'Where's My House?': Homebuyer Shocked to Discover Half of Property Missing

Bishnu Aryal saved for over a decade to pay $700,000 for what looked like his dream property in Sydney.

The mortgage broker, who moved from Nepal to Australia, saved for a deposit on a $398,950 block of land in Edmonson Park, south-west Sydney, to build the house. He later signed a building agreement with construction company Zac Homes in 2016 for a custom off-plan build, which cost him a further $322,000.

But later he got a shock, realizing that what he paid for was a house half the expected size. That wasn't the only issue — one side of it looked like a normal house while the other side looked like it was missing. Aryal was in so much shock, that he "nearly fainted".

Although Aryal said he made the agreement for a free-standing home, three years later when he checked progress he realized contractors had built a duplex on half of the block.

"I called the supervisor and asked him what's going on, why is the house like this? And he said "it's a duplex, semi-duplex", and I nearly fainted that day," Aryal told Australia's A Current Affair television program on Monday night.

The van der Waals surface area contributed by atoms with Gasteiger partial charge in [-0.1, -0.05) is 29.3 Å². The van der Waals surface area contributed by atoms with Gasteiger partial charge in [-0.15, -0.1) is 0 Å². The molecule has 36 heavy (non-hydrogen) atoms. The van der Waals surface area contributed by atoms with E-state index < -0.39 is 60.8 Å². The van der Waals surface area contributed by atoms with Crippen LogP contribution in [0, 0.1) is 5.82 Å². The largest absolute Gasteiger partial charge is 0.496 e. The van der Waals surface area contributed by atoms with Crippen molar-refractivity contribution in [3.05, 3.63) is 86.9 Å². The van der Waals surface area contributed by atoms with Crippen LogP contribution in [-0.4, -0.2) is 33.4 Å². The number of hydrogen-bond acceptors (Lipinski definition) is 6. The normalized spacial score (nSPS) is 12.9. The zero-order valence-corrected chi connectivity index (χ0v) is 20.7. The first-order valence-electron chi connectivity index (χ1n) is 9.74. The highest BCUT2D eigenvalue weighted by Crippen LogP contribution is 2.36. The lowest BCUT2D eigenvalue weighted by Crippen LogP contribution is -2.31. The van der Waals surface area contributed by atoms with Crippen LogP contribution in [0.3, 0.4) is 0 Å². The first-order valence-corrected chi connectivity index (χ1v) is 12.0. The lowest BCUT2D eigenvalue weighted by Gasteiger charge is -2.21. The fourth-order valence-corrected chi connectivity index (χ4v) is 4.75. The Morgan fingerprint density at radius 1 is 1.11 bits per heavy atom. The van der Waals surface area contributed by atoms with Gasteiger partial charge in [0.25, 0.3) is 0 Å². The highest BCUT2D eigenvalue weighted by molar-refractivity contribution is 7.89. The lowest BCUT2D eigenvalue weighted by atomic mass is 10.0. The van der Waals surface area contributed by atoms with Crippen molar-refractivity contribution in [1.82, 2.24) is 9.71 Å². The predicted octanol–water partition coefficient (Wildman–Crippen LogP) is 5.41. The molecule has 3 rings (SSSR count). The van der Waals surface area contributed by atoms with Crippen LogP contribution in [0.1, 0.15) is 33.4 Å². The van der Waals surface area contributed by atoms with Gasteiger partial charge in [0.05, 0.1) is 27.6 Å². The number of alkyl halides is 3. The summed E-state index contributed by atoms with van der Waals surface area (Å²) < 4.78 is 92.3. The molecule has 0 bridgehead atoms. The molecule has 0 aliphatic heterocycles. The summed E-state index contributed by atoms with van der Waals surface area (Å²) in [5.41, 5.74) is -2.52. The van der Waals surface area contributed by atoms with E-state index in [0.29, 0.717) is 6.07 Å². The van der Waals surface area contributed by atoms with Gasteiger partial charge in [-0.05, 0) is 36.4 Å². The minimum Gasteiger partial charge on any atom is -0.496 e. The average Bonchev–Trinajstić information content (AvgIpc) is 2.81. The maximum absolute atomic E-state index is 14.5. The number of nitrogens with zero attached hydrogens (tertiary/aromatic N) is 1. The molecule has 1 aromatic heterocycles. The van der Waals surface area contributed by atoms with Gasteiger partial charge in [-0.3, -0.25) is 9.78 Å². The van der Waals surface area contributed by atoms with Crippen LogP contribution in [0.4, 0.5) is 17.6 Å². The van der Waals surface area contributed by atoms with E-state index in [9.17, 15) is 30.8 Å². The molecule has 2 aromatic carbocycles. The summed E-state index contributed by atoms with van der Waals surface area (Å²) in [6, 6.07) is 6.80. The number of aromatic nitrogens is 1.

The father-of-two's house stands out like a sore thumb among a row of regular duplexes, which look complete, each with another building attached to the side. Instead Aryal's house looks half-finished and the block has a drab grey wall with no windows in the middle of it, where the broker thought the middle his property was going to be.

Sydney disaster half house
A Google Street View image of a house bought by Bishnu Aryal in Sydney, Australia. The father-of-two spent $700,000 on the house believing it was going to be double the size and not look like it had been split in half. Google Street View

"Where's my house?" Aryal asked the TV program. "I want the rest of my house."

"It's not a free-standing house, it's not a duplex, it's half a house. And it looks embarrassing."

Although Aryal speaks English as a second language, he insists he definitely did not sign up to have "half a home." Zac Homes said the building was initially meant to be a single free-standing home but later claimed it had to change the development plan to meet local council regulations, which reportedly said that the block needed to be an attached house.

The broker claimed he trusted the process and did not look at the new plans to downsize his property when they were sent over. Instead, he forwarded them to the bank. The construction company insisted Aryal had several opportunities to pull out of the contract.

A company spokesman told the Daily Mail that "appreciates the frustrations of Mr and Mrs Aryal surrounding the delay in the issue of the Occupation Certificate, these delays are not caused by Zac Homes."

"Instead, Zac Homes has worked diligently and at its own cost to attempt to remedy the outstanding matters so that the Occupation Certificate can issue," he added.

Muhammad, a neighbour, described the home as a "pretty ugly". The peculiar-looking building has had passers-by take photos of it.

"A lot of people are always taking photos on the street. They think it looks pretty ugly."